Colic in horses is often caused by large colon displacement. In cases of a possible displacement, ultrasonography can be a useful tool for equine veterinarians to make a more accurate diagnosis.
During the British Equine Veterinary Association Congress, held Sept. 7-10 in Liverpool, Harry Carslake, MA, VetMB, Dipl. ACVIM, ECEIM, MRCVS, of University of Liverpool’s Leahurst Equine Hospital, in Neston, Cheshire, U.K., shared his experience using ultrasound to diagnose large colon displacements.
“Textbooks often classify displacement rigidly into left and right dorsal displacement, large colon torsion, and sometimes retroflexion,” he said. “But in many cases, it’s not actually that clear.” He said ultrasound can help better categorize cases and offer other clinical findings. This information can help veterinarians and owners decide if a colic can be managed medically or if surgical intervention is necessary. Additionally, he said, ultrasound can help practitioners provide a more accurate prognosis and monitor treatment.
However, ultrasound evaluation of the colon has its limits. Apart from location within the abdomen, he said, it’s difficult to differentiate the parts of the colon using this imaging modality. “This is fine when the colon is in the right place, but when the colon is displaced, it’s quite hard to definitively say which part is the ventral colon, perhaps, and which part is the dorsal colon.”
Luckily, certain colonic features can give practitioners clues as to what they are examining—for example, blood vessels, which in the normal large colon are on the medial (toward the midline) side and obscured by the intestine. Therefore, if these blood vessels are visible on ultrasound, it means they are lateral and lying against the body wall, which can point toward a torsion or displacement.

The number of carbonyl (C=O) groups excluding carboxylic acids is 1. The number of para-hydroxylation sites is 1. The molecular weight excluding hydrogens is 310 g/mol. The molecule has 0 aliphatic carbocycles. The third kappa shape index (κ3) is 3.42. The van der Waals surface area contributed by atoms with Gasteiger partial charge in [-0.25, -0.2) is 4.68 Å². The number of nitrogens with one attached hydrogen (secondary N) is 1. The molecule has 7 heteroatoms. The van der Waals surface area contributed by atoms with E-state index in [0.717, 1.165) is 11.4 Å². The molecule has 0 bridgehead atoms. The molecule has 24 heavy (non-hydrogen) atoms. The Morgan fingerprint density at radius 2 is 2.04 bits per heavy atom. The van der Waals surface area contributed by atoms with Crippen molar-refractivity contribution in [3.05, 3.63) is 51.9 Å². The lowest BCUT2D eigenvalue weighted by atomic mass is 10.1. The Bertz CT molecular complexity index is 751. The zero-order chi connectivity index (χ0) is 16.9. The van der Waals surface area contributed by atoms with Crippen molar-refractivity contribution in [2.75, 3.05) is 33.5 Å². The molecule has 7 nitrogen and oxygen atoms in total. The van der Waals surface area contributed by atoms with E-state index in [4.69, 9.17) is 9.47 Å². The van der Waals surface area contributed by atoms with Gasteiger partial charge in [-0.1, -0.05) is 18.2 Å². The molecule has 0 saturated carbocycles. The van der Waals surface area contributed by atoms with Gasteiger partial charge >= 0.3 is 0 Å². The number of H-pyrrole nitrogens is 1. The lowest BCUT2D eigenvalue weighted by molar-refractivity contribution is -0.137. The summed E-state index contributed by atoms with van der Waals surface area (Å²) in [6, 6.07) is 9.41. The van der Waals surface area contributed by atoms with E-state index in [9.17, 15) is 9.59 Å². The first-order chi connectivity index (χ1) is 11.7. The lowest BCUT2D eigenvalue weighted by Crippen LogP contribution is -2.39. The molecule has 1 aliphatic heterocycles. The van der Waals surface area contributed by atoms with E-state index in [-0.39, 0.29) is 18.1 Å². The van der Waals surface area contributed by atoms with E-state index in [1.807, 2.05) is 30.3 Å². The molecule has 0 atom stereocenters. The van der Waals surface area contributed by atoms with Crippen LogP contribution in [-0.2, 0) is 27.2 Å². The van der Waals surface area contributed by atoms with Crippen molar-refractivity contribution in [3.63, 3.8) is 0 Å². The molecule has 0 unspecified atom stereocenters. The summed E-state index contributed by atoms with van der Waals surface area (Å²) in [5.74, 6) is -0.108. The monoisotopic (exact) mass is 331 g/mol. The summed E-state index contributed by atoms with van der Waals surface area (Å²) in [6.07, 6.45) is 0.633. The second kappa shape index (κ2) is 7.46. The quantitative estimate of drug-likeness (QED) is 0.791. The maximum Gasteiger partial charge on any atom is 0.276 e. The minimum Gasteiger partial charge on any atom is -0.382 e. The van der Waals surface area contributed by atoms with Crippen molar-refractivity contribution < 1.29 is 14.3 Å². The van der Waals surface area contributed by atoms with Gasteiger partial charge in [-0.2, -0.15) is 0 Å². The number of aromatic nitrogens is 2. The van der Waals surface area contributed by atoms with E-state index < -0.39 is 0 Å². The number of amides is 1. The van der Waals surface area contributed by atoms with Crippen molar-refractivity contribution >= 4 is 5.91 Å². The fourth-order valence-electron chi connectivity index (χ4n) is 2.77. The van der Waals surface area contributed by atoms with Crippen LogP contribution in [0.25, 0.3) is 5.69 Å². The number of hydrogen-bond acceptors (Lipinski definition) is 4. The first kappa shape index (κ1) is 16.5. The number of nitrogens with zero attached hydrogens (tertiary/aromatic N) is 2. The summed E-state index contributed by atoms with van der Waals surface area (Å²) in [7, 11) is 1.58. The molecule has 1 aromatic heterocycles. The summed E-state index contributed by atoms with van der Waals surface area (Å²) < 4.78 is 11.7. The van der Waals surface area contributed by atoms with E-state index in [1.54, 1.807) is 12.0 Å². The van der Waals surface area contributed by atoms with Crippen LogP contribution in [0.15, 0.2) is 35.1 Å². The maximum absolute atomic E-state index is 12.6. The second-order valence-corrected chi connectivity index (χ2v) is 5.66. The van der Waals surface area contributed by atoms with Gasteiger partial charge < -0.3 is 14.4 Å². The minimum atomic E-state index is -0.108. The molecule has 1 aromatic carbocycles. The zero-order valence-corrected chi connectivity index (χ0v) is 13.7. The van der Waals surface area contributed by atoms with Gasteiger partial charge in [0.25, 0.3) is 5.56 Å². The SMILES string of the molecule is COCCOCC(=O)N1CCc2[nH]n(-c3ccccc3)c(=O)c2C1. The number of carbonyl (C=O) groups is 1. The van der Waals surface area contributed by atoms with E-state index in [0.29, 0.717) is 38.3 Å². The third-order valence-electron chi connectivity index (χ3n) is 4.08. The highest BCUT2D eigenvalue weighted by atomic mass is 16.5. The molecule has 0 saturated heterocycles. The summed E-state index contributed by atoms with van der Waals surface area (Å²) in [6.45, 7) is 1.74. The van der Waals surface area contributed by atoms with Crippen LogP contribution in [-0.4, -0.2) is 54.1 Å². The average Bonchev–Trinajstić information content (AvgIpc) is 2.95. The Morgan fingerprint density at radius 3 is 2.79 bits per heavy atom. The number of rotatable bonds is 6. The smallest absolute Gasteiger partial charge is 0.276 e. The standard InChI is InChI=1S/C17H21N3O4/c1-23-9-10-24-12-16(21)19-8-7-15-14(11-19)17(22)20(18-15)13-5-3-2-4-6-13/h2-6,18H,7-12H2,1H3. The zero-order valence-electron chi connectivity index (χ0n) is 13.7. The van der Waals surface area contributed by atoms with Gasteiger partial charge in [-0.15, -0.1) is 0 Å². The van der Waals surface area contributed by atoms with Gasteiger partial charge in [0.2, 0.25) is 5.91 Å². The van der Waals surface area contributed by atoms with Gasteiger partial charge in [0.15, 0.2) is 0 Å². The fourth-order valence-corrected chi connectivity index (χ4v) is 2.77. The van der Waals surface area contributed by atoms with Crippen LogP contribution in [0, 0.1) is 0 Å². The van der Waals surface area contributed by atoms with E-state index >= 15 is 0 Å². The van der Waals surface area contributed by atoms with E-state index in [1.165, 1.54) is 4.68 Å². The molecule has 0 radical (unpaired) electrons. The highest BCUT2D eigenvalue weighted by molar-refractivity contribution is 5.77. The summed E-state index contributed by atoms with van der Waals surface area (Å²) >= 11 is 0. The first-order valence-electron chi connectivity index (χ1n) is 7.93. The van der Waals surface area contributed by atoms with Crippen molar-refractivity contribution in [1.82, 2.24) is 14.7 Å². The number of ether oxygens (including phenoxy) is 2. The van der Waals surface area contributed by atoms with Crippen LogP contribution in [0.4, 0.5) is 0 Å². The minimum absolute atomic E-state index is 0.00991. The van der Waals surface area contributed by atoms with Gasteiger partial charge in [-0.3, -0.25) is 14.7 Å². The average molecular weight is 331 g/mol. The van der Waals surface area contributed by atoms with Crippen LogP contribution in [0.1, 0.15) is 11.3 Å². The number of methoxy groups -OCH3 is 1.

The position of the liver and diaphragm can also help with diagnostics. “In a normal horse, the right liver lobe is up against the diaphragm,” he said. But if there is space between the two and bowel intruding, displacement might be present.
Fluid distension of the cecum, duodenum, and stomach can occur secondary to colon displacement or distension and is sometimes visible on ultrasound.
Carslake added that if the left kidney is visible on ultrasound, that means the left dorsal colon is not displaced; if it’s hidden, nephrosplenic entrapment is possible. However, keep in mind other conditions can also cause the left kidney to not be visible, so this can’t be used as a definitive diagnosis.
In a possible colon torsion Carslake said he looks for a thickened colon wall on ultrasound. Wall thickness greater than 9 millimeters can point toward large colon torsion, and, again, location of blood vessels can give further information. However, colitis and some other nonsurgical conditions also can appear as a thickened colon wall, so this finding alone does not guarantee an accurate diagnosis.
Carslake drove home that it’s important to use ultrasound as just one part of the puzzle. “You always need to put ultrasound examinations in the context of your wider examinations for colics, but it does give really useful information.”